Brad’s Banter: Informed voting and joining the forty percent

Two hundred fifty years ago, American colonists believed having representation in government was so important they took up arms to fight for it.

In 1870, newly-freed slaves argued for and gained the right to vote, and women were finally granted suffrage in 1920 after decades of campaigning.

Today less than half the population, about 40 percent, cares to exercise their right and duty to vote in midterm elections.

“It doesn’t make any difference,” says Mark Hernandez, an audio engineering student at San Jac, “We are screwed either way.”

That feeling of disenfranchisement is not unique to Hernandez. It’s a common excuse for skipping the trip to the polls. Many feel Congressmen represent corporate interest before they represent their constituents.

Citizens United v Federal Election Commission sought to help restore the public’s trust in their elected officials by limiting how funds raised by non-profit organizations are spent on elections.

Beginning in Jan. 2010, Political Action Committees, called PACs and sometimes Super PACs, could take in undisclosed contributions, even from corporate profits, to spend at their discretion. This means that a corporation favoring one candidate can legally spend millions of dollars funding ads for their candidate, or on attack ads against their opponent; thus giving corporate interest a hand up on the People when choosing our nation’s leaders.

With the failure to overturn the Citizens United ruling in early September, the feeling of disenfranchisement is unlikely to change anytime soon.

However, as citizens of the United States of America, and being that we are – in the purest sense, the truest proprietors of our country – we have only ourselves to blame for the deterioration of the public’s trust in elected officials.

Left vs. Right, Democrat vs. Republican has been the primary, and in some cases the only, choice Americans have had to make when choosing their representation in the House and the Senate for many, many years.

In the last election cycle, over 90 percent of the vote went to either of the two major parties, and if you look at a map, it’s not hard to see the strong correlation between where a person lives and how they vote.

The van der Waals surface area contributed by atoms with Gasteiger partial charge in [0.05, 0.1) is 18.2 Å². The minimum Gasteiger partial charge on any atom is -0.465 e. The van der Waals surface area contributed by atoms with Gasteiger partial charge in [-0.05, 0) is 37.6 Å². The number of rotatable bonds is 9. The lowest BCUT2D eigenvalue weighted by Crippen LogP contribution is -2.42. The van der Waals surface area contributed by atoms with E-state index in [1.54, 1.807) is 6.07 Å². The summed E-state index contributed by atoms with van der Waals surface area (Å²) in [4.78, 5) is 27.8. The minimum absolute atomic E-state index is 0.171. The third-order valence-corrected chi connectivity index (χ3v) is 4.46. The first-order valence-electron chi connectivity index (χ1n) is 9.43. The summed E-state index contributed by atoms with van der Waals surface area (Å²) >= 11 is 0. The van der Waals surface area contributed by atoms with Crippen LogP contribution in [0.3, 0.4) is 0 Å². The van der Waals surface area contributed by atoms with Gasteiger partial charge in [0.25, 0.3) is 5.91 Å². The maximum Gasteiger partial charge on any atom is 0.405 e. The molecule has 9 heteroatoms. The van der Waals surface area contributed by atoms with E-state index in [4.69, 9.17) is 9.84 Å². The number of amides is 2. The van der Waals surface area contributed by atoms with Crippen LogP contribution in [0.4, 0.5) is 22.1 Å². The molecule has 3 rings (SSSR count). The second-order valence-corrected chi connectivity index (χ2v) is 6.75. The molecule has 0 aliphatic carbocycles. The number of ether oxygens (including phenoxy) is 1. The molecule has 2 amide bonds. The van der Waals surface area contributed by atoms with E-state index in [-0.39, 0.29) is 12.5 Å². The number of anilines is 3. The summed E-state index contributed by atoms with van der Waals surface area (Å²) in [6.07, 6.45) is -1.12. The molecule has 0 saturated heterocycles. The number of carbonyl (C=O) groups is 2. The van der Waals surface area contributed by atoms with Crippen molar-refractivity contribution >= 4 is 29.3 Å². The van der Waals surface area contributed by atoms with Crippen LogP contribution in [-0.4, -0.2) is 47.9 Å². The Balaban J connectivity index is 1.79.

Growing up in small-town Texas, I was taught to believe that certain things are infallibly true. Country music is good, old people are always right, and the Democratic Party is full of commies. Had I instead been raised in upstate New York, I may have spent more time listening to the Grateful Dead and complaining about the Nazis in the Right wing running the country into the ground.

Somehow belonging to a political persuasion has become just as dear to one’s heart as their religion, heritage, or family.

Luckily, being a voter doesn’t require changing your name, moving to a location more sympathetic to your way of life, or going through any conversion or affirmation ceremony. All you have to do is vote. And today, it is easier to know your candidates than ever before.

Numerous non-profit organizations, with no political affiliation, have set up websites aiming to provide all the information you need to make the right choice for you at the polls. lets you answer questions about your political, social, and economic beliefs and matches you up with the candidates you are closest aligned to. gives you access to your candidate’s voting records, and will tell you just how your candidate is funded. will tell you if you are registered, how to register, and what you need to take with you in order to cast your ballot.

This November, vote. Regardless of how pointless you may think it is. Be proud to vote, and be proud to make an informed decision.